Screening and diagnostic tests are now offered routinely to all pregnant women. This section provides valuable resources about the tests available such as ultrasound, blood tests and information about common abnormalities that may be detected. There are many different tests that can be carried out for a variety of medical conditions, so if you would like clarification please refer to the Flourish glossary, or further information can be found by following the links below.

Screening tests in pregnancy

Maternal Serum Screening Tests in Pregnancy

Two types of maternal screening tests are currently available to women who wish to undergo screening in pregnancy:

Combined first trimester screening - a blood test at ten weeks and an ultrasound at 12 weeks;

Second trimester screening - a blood test between 14-20 weeks.

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Fetal anomaly scan

Fetal Anomaly Ultrasound Scan

It is now routine to perform an ultrasound to check the baby's physical development in all pregnant women at 18-20 weeks. It's important that it is performed by a highly specialised doctor or sonographer using up-to-date equipment. Earlier ultrasound examinations at 8-12 weeks are used to date the pregnancy and when performed at 11.5-13.5 weeks in combination with a blood test are part of second trimester screening.  

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CVS and amniocentesis

CVS and Amniocentesis

Chorionic Villus Sampling (CVS) is a test in which a small sample of the chorionic villus or chorion, (the material which lines the uterus that will develop into the placenta), is sampled and tested.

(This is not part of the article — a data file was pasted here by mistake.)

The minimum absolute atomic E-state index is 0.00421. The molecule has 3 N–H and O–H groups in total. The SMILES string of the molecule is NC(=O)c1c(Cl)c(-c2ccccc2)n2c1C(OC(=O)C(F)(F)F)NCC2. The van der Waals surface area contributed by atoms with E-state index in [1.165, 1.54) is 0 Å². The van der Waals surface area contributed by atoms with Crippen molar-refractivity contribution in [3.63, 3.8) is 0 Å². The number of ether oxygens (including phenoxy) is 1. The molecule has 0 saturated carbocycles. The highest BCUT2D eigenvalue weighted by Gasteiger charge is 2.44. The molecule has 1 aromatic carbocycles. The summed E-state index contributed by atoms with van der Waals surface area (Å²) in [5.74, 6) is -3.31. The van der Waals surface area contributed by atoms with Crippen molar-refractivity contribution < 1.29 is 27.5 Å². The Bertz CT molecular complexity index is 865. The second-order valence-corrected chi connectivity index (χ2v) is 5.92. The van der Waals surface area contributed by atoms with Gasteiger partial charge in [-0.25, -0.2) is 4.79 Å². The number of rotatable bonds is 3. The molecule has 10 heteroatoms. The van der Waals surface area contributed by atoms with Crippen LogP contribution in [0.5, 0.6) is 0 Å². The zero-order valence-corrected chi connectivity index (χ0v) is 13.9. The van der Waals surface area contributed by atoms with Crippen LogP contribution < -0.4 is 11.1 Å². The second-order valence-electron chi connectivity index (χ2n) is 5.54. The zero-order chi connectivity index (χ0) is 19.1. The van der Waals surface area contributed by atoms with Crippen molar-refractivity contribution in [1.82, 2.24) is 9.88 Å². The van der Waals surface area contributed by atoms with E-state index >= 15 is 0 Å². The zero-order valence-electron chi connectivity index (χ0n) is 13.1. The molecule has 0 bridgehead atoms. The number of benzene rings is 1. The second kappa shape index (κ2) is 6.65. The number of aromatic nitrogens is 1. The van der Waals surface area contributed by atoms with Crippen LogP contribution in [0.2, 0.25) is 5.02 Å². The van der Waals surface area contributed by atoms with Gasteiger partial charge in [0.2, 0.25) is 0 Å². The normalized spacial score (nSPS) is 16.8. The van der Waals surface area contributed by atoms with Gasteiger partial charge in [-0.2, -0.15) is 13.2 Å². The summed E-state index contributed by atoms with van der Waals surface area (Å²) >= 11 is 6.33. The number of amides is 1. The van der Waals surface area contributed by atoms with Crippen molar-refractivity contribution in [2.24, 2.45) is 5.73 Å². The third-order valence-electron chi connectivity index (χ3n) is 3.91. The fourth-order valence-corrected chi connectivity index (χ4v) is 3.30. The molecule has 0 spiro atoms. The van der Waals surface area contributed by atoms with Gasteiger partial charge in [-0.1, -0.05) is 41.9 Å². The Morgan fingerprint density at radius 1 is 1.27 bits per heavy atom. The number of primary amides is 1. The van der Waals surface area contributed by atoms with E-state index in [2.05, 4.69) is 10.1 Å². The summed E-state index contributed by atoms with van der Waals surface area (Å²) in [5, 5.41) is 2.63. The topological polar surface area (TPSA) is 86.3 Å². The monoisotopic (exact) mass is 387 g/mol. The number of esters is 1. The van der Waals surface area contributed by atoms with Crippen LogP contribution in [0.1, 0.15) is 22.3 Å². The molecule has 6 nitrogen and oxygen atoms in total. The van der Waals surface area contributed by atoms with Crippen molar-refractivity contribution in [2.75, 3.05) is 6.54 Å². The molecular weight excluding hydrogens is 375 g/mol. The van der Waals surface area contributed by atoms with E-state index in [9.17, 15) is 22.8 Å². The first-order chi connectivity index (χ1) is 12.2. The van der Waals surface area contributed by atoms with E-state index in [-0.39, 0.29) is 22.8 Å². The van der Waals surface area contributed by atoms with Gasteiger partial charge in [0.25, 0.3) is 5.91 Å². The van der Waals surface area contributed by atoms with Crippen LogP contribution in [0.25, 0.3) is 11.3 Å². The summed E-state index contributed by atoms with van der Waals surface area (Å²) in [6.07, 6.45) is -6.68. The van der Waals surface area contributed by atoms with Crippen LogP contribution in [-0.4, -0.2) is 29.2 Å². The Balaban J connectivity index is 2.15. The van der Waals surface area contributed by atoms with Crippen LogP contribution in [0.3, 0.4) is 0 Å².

Amniocentesis is a test in which the fluid in the womb (uterus) is sampled and tested. The amniotic fluid that surrounds the baby contains cells shed by the baby as it develops.


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Antenatal ultrasound soft markers

Antenatal Ultrasound Abnormalities: Soft Markers

Soft markers identify an increase in fetal risk of genetic disease or malformation. These are findings detected at the 18-20 week scan can occur in a normal fetus and are not automatically considered an abnormality. However, they can be seen more frequently in a fetus with chromosomal problems and so their presence is an indication that a detailed scan should be conducted. 

In isolation (not associated with other defects), and in a woman whose screening tests have not revealed any other problems, they are less likely to be of significance.

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Renal pelvic dilatation

Antenatal Renal Pelvic Dilatation: Swollen Kidney Tubes

In 1-2 per cent of babies, the area where urine is formed in the kidney,(known as the renal pelvis) and/or the tube that drains urine from the kidney to the bladder (known as the ureter) is dilated. This is detected on the 18-20 week antenatal ultrasound and serial measurements are used to determine the progress of the condition. In most cases this is a normal variation of development and resolves in late pregnancy or shortly after birth. When the dilation does not resolve this may indicate that the tube is blocked or there is reflux of urine up the tube from the bladder. Early detection and treatment is necessary to prevent kidney damage.

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Choroid plexus cysts

Choroid plexus cysts

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